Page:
It is my great hope that we, the citizens of Hickman County, and especially our commissioners and county leaders, will carefully consider the long-term ramifications of the Water Authority of Dickson County being permitted to build a sewage treatment plant here in our beautiful county.
Some stated that this will provide a tool for much-needed “growth” in the county and that “growth is coming whether we like it or not.” It’s true, growth always will (and should) be a part of any community. If we’re not growing, we’re dying. The question is, what kind of growth do we want? And have we considered what this proposed growth will look like five years from now? Ten? Twenty?
My husband spent his life in Fairview and is fond of saying “four generations on the same piece of dirt.” I grew up in the Northeast and moved many times throughout my life but when I arrived in Tennessee, I knew I was finally home to stay. We planned to live, retire, and die on that “same piece of dirt.”
Fairview managed its water for years but ceded control to the WADC shortly before we built our home on family land. One of the first hurdles we encountered was the requirement to tap into the water and sewer systems. This was not optional and added a burdensome expense on top of already staggering building permit costs. We had available septic but were told that was not permitted due to the “available” sewer lines.
Have we considered the human cost of this “inevitable” growth for Hickman County? Sure, some will win, mainly developers, but some who have called this home for decades will lose, possibly everything. Some will be forced out by rising costs of living and higher taxes, and others will lose property to eminent domain.
In that brave new world, must we simply accept that some are “haves” and some will be “have nots?” Is this just the way things were meant to be? Are we prepared to say goodbye to our neighbors and friends for the sake of growth and progress?
Centerville is named a “Nashville’s Big Backyard” community, “a natural watershed region anchored by 100 miles of the Natchez Trace Parkway and made up of 12 connected communities with populations under 5,000 people.” It is significant to note that Dickson, Fairview, Spring Hill and Franklin are not on this list. They may have fast-food chains and big-box stores, but they don’t have what we do — unspoiled land and pristine waters — and, more importantly, they never will again.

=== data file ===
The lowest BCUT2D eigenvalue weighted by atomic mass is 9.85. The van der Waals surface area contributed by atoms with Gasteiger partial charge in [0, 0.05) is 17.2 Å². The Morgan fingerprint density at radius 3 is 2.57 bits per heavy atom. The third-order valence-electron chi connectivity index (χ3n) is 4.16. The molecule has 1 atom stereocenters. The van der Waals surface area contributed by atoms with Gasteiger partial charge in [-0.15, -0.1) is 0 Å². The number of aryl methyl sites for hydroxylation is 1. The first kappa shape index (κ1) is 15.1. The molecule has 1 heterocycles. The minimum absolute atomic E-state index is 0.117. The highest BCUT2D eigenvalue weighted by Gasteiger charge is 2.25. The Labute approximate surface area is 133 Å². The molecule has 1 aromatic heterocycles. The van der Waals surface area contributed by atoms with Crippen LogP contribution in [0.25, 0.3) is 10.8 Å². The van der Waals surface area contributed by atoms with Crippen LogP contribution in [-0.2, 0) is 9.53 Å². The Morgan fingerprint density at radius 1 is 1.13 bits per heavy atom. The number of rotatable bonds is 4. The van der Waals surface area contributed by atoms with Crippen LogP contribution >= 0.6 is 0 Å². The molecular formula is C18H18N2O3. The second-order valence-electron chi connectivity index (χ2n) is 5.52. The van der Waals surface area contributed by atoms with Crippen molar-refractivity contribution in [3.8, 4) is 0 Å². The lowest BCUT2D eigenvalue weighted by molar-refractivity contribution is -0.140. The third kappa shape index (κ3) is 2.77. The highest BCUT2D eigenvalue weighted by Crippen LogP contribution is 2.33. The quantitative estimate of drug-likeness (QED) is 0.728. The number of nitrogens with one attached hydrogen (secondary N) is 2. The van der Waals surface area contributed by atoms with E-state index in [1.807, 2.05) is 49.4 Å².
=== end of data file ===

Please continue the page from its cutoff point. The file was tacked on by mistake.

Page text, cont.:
Just because we desire a rural lifestyle does not mean we don’t want to see growth and progress. We want sensible growth that is thoughtfully planned and takes into consideration all our neighbors, their concerns, and protects them in their homes and on their land.
I often tell people we live “20 minutes from everywhere.” No, we don’t get to make a quick run to the store if we are out of bread or milk, but it’s okay because we knew this going in. We willingly chose this life. We chose what some consider “less convenient.” It’s funny how convenience always seems to end up not quite so convenient.
“Took me over an hour to get home today and I sure miss Sally, but have you been to the new Starbucks yet?” No, thanks. We have other places in town already with much better coffee, where the proprietors are neighbors and friends that we care about.
Sure, we can’t order tacos at 1 a.m. and have them delivered to our door but I can sit on my porch and not hear a car for hours. We have peace, and for many of us, it is a far more valuable commodity.
We left Fairview seven years ago because “growth and progress” turned it into a place we did not recognize. It’s time to dig deep and look at the true cost of convenience and growth because the decisions we make now will forever change Hickman County, and perhaps not for the better. Change is inevitable, yes, but what kind of change do we seek?
Do we really want communities slapped up by developers who will be gone before the dust settles? Do we want to look like everyone else? Hickman is a wonderful place with a lot of creative energy. We are capable of meaningful economic growth without resorting to cookie-cutter housing that stresses our infrastructure and obliterates everything unique about our community.
In a recent opinion piece in The New York Times, Margaret Renkl writes: “There is no simple way to banish the ennui of our age, but maybe it would help if we stopped looking at our own faces and turned instead to documenting the vanishing natural world in all its manifestations. Perhaps that change would change us in more essential ways, too. Would we finally learn to love the magnificent planet we were born to inhabit? Would we fight to save it?”
We can start by protecting our corner of it.